Dropbox, a hit with consumers, is now going after business market

Dropbox headquarters in San Francisco
Dropbox held a news conference at its San Francisco headquarters Wednesday to unveil a new product geared to businesses.
(Jessica Guynn / Los Angeles Times)

SAN FRANCISCO -- Dropbox is already a hit with consumers. Now it’s looking to corner the business market.

The online storage service already has 200 million users who save more than 1 billion files in Dropbox every day, Chief Executive Drew Houston said.

Now Dropbox is looking to get businesses on board with Dropbox for Business. The company unveiled the initiative at its San Francisco headquarters Wednesday.

It’s an ambitious gambit that puts Dropbox in direct competition with Google, Box and other tech heavyweights.


The new product is designed to make it easier to manage business and personal information – and keep the two separate – be it documents or photos, Houston said. That gives businesses control over their information and lets workers have control over their information.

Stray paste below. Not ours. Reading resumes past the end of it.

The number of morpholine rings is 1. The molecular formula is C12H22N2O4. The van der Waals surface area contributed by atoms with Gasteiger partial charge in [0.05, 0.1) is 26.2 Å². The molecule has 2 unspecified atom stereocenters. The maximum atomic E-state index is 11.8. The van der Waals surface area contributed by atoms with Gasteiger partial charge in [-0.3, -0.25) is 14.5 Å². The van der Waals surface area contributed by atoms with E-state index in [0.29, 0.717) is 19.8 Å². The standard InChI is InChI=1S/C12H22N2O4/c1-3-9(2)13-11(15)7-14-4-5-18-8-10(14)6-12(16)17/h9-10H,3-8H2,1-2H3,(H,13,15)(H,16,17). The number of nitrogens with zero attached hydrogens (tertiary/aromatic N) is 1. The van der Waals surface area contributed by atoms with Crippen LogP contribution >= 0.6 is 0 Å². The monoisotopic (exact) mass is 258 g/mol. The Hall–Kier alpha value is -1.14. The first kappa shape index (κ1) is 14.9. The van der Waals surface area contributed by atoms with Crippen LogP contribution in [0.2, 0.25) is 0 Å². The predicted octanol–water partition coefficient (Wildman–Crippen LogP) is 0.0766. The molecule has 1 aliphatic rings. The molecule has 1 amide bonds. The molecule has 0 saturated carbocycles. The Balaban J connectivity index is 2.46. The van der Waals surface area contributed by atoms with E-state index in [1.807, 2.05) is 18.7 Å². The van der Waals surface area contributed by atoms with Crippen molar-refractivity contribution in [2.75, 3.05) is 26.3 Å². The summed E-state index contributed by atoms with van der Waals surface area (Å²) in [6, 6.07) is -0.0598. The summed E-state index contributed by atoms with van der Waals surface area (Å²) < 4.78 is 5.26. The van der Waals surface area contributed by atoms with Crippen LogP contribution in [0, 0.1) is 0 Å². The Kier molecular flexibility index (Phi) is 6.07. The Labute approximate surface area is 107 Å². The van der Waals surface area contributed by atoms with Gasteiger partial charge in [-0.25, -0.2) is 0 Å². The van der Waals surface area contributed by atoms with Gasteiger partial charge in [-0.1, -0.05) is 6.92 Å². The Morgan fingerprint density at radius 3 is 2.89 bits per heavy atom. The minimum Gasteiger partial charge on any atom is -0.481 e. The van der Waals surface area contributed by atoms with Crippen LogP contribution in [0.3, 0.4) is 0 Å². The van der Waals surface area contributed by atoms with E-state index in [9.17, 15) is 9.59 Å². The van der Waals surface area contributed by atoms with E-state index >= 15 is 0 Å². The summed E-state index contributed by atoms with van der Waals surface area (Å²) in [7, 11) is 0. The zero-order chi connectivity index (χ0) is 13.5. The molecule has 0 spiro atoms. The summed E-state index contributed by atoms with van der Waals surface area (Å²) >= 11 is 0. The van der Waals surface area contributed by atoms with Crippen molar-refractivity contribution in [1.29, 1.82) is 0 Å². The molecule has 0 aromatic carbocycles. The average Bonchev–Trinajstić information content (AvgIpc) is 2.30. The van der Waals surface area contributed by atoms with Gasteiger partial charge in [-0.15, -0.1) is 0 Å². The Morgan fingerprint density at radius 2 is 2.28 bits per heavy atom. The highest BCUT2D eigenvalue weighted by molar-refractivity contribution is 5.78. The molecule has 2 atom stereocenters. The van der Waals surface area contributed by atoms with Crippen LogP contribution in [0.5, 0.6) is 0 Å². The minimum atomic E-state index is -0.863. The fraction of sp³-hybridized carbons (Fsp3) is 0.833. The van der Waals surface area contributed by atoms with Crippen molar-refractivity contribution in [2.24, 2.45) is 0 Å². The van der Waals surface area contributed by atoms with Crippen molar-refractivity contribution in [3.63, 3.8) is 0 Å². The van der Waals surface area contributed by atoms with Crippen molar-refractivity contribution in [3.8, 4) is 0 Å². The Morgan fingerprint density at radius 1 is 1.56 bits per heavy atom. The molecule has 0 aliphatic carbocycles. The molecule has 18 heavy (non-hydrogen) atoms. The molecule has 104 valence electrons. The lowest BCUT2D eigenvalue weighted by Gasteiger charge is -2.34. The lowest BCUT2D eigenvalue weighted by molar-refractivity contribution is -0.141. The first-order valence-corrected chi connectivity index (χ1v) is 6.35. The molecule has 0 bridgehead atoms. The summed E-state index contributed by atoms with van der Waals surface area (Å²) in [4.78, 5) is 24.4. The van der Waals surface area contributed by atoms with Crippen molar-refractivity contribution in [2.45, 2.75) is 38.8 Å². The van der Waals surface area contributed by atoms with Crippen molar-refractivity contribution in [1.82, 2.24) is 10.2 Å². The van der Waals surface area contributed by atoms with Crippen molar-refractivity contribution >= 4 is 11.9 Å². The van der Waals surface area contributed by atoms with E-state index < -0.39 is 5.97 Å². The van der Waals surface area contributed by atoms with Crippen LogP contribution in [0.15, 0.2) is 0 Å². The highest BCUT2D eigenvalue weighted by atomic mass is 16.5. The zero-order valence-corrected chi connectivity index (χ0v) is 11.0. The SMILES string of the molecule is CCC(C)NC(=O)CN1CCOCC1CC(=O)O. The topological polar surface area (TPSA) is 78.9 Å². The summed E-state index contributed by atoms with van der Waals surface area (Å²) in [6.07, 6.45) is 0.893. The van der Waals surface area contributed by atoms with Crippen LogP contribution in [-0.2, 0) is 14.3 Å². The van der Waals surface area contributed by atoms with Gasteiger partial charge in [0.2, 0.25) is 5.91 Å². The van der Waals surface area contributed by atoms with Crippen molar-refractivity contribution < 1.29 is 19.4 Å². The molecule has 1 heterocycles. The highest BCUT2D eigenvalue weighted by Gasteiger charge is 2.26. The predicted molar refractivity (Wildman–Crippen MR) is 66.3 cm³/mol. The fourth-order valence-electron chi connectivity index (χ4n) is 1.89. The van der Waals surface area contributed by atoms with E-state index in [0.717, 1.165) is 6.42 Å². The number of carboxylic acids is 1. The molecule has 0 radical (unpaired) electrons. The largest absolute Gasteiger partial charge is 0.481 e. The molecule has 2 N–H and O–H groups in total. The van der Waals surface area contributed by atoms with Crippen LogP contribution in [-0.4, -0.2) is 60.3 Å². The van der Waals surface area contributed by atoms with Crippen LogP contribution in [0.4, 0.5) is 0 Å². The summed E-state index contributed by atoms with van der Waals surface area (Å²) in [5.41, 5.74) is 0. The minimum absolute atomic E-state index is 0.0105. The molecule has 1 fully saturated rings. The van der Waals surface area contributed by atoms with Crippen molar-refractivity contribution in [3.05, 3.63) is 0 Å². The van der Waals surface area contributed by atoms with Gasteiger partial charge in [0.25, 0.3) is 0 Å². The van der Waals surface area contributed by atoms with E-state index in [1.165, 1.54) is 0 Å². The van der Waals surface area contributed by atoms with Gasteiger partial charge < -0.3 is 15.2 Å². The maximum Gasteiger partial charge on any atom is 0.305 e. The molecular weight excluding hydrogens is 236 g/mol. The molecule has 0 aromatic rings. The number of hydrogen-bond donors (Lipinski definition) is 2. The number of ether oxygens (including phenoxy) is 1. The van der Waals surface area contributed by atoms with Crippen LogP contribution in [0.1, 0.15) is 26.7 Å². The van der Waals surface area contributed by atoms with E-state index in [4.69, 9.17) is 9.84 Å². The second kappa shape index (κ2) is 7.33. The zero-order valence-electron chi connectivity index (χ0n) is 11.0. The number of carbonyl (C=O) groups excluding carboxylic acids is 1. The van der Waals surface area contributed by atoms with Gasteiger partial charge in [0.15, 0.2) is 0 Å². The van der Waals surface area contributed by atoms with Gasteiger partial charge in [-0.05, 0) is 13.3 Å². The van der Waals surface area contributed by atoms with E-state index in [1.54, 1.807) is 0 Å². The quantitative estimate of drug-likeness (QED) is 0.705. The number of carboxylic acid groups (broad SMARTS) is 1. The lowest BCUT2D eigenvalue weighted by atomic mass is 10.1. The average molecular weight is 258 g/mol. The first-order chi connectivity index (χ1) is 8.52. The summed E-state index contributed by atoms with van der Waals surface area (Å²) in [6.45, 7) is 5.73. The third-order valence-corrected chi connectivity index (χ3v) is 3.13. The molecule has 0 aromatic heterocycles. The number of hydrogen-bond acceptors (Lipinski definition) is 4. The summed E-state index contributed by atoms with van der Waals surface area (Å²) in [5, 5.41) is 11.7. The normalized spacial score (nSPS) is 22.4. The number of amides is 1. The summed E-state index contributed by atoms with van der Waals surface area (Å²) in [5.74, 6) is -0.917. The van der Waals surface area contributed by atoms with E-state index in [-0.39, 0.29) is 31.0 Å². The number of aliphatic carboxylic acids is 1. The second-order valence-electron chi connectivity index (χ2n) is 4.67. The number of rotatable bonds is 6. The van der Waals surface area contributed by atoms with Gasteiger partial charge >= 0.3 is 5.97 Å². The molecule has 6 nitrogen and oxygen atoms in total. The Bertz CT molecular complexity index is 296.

Dropbox is already used in about 4 million businesses, including more than 97% of the Fortune 500, mostly by people using their personal accounts at work, Houston said. Now it’s going after the information technology departments.

Nader Karimi, chief information officer at fashion brand BCBG Max Azria Group, said he discovered hundreds of employees were already using Dropbox. So the company decided to “let users use what they really want to use.”

Dropbox for Business will give users two folders, one for personal data, the other for business information.  It also will give companies new security features such as the ability to remotely wipe clean certain folders, say from an employee who has left the company.


The San Francisco company plans to launch the new service early next year.


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